The disciples are ready for Jesus’ first question: “Who do people say that I am?” Their answers just flow. What a fascinating “window” on the first century gossip about Jesus! Was Jesus another John the Baptist—come back from the grave? Or was he the reincarnation of Elijah, who never really died but was taken up into heaven in a whirlwind? Or was Jesus one of the other prophets of the Old Testament? The possibilities seemed endless.

But that wasn’t confessing. Imparting information, passing on gossip—that’s not “confessing.” Confessing is another animal entirely.

We get to the act of confessing only when we’ve heard Jesus’ second question in this text: “But who do YOU say that I am?”

At this point in the story I imagine an uncomfortable silence descending upon the otherwise-talkative disciples. Because now they had to “speak for themselves”—now Jesus was getting personal, putting them on the spot, peering into their hearts, seeking their own response.
Maybe the disciples didn’t know how to respond to Jesus. Or maybe they knew how to respond but lacked the gumption to open their mouths….all of them except Peter. Never adept at holding his tongue, Peter blurted out the first thing on his mind—and he happened to be right on target: “You are the Messiah.” “Jesus, you are God’s ‘one and only’—you are the one we’ve been waiting for.”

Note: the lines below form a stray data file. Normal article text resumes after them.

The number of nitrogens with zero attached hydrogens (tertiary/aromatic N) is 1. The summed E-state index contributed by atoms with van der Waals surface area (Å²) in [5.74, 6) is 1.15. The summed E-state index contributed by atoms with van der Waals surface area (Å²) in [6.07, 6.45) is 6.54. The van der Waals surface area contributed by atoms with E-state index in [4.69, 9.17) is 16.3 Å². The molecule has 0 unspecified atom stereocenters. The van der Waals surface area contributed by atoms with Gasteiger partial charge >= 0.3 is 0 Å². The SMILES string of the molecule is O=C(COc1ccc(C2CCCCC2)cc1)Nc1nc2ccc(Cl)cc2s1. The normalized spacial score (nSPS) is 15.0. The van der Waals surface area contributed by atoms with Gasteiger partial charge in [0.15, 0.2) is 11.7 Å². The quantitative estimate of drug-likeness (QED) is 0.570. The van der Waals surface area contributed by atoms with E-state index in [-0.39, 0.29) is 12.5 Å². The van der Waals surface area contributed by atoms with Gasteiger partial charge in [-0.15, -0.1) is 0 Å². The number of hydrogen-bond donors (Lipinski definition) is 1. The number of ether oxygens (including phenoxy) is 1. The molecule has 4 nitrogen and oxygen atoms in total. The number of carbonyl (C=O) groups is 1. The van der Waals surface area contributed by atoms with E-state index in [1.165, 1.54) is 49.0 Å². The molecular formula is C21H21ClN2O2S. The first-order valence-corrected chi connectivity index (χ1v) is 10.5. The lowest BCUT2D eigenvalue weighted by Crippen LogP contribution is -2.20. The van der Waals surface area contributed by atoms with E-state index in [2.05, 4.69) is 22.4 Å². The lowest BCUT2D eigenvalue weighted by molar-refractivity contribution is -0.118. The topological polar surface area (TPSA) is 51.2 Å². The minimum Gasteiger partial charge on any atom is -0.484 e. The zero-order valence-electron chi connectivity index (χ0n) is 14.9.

And of course, Peter was exactly right! Peter had Jesus’ identity down pat!

So why does confessing Christ come so hard for us Lutherans? Most of us memorized these lines from the catechism: “I believe that Jesus Christ, true God, son of the Father from eternity, and true man, born of the virgin Mary is my Lord. At great cost he has saved and redeemed me, a lost and condemned person. He has freed me from sin, death and the power of the devil—not with silver or gold, but with his holy and precious blood, and his innocent suffering and death….”

With a great script like that, there’s really no reason for us to be tongue-tied when we’re asked: “and you, what do you have to say about Jesus?”

3. Thirdly, this beloved gospel story shows how confessing moves beyond bold words, to costly deeds of self-emptying love. There’s a price to be paid when we clear our throats, speak up and give voice to our Christian witness.

Because confessing Christ allies us with God and God’s ways….and that means that confessing Christ sets us against everything that opposes God and God’s ways. When we confess Christ we put our lives on the line. We align ourselves with God’s mission in a hostile but hungry world….we reach a point of no return. We can’t “unring that bell.”

Peter the great confessor nailed it when he named the identity of Jesus—but he “slipped on a banana peel” when it came to naming the way of Jesus—the way Jesus be the Messiah for us.
Peter confessed who Jesus was, but he either couldn’t see, or he refused to see how Jesus would act as the Messiah. Peter couldn’t stomach the cost—the cost to Jesus, and by implication, the cost to Peter and every follower of Jesus.